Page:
And with that gaining an even more europhile government
      We are all between a rock and a hard place

      • EJ

        We’ve been over this. The Conservative Party is now so poor and so left-ist under Cameron that it actually makes little difference whether it’s them – or Labour or the Lib Dums. Yes I detest Labour, but the Tories are now almost as bad. There’s hardly a fag paper between ’em. The only way forward is for conservatives like me to vote on principle for the party that most closely echoes and stands up for our values. That’s UKIP. And UKIP is gaining strength as a result. I genuinely admire Farage. I genuinely dislike Cameron. There was a small window of opportunity to lift this country out of its terminal decline – and Cameron’s p*****g it away. The man would rather talk about gay marriage and wind farms than the things that really matter to me: the EU, immigration, etc (need I go on).

        • telemachus

          So then you will split the right vote and let Labour in.
          I guess those on the centre left should thank you
          However it is a matter of integrity and some think the fag paper analogy is actually mor appropriate to Farage and Griffin.
          Why is it I wonder that left wing bloggers when commenting on the Sheffield Wednesday Goalkeeper assault sprinkled their comments with both Griffin and Farage’s names?

          • EJ

            Popular fellow aren’t you

            • telemachus

              To court popularity is to deny truth

  • james102

    The danger, as far as pro-federalists are concerned, is Cameron has proved he has no strategic ability. He is liable to find himself in a situation where a referendum is inevitable whether he wants one or not and it is also likely to be an In or Out question.
    Miliband may now see this is happening but there is also a risk for Labour in being identified as pro-EU when the electorate are becoming anti-EU.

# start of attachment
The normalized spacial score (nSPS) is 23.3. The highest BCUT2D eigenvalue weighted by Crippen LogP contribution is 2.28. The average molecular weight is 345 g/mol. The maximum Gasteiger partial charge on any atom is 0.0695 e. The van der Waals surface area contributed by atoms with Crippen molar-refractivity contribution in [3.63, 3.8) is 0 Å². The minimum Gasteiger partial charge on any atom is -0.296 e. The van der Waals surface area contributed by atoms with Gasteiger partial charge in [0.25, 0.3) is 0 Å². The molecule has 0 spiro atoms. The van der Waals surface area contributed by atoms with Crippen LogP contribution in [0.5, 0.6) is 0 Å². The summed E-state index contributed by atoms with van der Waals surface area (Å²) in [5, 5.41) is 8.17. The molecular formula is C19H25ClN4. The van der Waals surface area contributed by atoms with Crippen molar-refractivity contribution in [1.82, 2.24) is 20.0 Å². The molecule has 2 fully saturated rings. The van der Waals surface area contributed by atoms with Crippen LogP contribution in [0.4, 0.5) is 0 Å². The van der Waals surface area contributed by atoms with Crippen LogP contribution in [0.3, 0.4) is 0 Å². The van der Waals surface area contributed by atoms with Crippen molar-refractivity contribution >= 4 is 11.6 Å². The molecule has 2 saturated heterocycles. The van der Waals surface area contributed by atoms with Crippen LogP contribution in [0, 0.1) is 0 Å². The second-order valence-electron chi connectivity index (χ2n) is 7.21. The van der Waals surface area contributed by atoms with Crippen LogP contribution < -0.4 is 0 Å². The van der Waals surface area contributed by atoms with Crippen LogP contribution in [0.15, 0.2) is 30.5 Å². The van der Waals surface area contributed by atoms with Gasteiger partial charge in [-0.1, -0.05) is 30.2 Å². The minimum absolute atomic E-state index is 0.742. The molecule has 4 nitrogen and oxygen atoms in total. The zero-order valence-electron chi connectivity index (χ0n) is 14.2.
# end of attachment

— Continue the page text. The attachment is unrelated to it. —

Because of Miliband’s family background he is not in a very good position to champion the EU as it can easily be seen as anti-British.

  • Vulture

    Anyone who trusts a word Mr Slippery says on Europe needs urgent psychiatric help for Naivity beyond reason. He and Ed Miliband are on one side of the great divide and the vast majority of the rest of us on the other. He keeps trying to conceal this, but fewer and fewer people believe him.
    But enough of the EU for one day : when is CH going to address the lying bastards at the BBC?nYet again, the Govt are missing a golden opportunity to dismantle the whole ant’s heap of mendacity and corruption presided over by Dave’s old mate and mentor Patten.

    • james102

      And the rent swapping.

      • telemachus

        My gripe at the BBC is that they are manifestly pro Tory pro Coalition and pro Establishment
        Why else do we not hear night after night that the direction of the economy is wrong and we need a change of direction
        To me it is almost as if George Osbourne is the DG.
        Mind given what a corrupt chap Entwistle is turning out, perhaps even George would be better

        • starfish

          “…manifestly pro Tory pro Coalition and pro Establishment…”
          this is a joke. right?

          • Andy

            Yep it’s a joke. The BBC is pro Labour, pro EU etc, etc,etc.
            It is merely the broadcasting arm of that fascist rag The Guardian.
            But now we learn that it has its own pedophile ring and covered up and ignored the abuse of children by one of its stars for over 40 years.

    • albert of Llangollen

      Vulture, Surely nobody can trust Cameron on anything. His answer to Julian Lewis tells us everything. He knows it will be a country called europe and still wants us in it. How can we have such a man as our leader? He has to go.